This article examines the Tua Pek Kong Temple and religious activities in Pulau Kusu as they intersect with the larger forces of social change, state management, and development of the Southern Islands since the independence of Singapore, from 1965 to the present. It argues that the state’s interest in the economic potential of the Tua Pek Kong Temple, and the attempt to seek profit from its religious activities, particularly over the last two decades, has very much affected the temple and contributed to the commercialization and “touristization” of the island. State authorities in mainland Singapore have tried to exert more control over the temple through the management of the island. Profit was made from the island’s religious activities through the authorities’ monopoly of goods and services, promotion of commercial activities, and their attempt to transform the island into a tourist site.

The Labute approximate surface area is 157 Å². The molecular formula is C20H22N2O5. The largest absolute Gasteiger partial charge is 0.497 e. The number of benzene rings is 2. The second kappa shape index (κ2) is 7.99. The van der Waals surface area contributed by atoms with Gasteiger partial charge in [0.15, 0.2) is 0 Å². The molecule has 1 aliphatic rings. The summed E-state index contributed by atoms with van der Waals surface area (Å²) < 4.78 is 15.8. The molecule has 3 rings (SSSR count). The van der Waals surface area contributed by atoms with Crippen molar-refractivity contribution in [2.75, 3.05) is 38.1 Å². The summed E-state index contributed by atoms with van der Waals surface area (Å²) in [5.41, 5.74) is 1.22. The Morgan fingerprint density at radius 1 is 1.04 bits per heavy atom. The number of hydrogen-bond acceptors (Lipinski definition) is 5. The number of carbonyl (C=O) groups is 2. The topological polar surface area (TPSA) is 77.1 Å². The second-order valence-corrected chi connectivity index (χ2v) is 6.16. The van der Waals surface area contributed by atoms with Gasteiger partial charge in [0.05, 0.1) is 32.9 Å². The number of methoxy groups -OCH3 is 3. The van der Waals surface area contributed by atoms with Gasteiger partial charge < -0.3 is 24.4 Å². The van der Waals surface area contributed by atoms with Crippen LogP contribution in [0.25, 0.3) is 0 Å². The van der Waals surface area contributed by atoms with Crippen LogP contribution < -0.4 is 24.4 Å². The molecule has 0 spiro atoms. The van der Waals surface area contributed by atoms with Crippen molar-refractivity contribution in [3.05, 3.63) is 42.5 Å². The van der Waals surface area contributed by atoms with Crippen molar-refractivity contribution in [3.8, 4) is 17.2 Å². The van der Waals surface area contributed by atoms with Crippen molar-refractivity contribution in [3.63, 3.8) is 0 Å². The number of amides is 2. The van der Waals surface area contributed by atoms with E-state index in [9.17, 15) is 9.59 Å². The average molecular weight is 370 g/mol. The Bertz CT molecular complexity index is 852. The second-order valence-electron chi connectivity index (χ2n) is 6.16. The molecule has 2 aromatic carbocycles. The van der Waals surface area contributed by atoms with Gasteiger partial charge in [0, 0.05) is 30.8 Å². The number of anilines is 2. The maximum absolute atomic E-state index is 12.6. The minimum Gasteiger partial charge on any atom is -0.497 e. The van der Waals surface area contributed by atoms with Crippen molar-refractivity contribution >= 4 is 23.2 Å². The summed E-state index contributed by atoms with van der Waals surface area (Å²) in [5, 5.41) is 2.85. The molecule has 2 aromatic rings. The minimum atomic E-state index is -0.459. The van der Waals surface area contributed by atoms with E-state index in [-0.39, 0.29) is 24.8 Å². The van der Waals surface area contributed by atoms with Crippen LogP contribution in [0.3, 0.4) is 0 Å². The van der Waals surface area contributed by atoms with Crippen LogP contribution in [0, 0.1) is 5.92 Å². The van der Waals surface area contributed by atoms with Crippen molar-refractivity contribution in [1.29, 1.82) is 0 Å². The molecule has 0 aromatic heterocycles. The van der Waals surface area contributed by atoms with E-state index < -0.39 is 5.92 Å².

Managing The Tortoise Island: Tua Pek Kong Temple, Pilgrimage, and Social Change in Pulau Kusu, 1965-2007New Zealand Journal of Asian Studies (2009)
Publication DateDecember, 2009
Citation InformationChia, Jack Meng-Tat. "Managing The Tortoise Island: Tua Pek Kong Temple, Pilgrimage, and Social Change in Pulau Kusu, 1965-2007." New Zealand Journal of Asian Studies 11, 2 (December 2009): 72-95.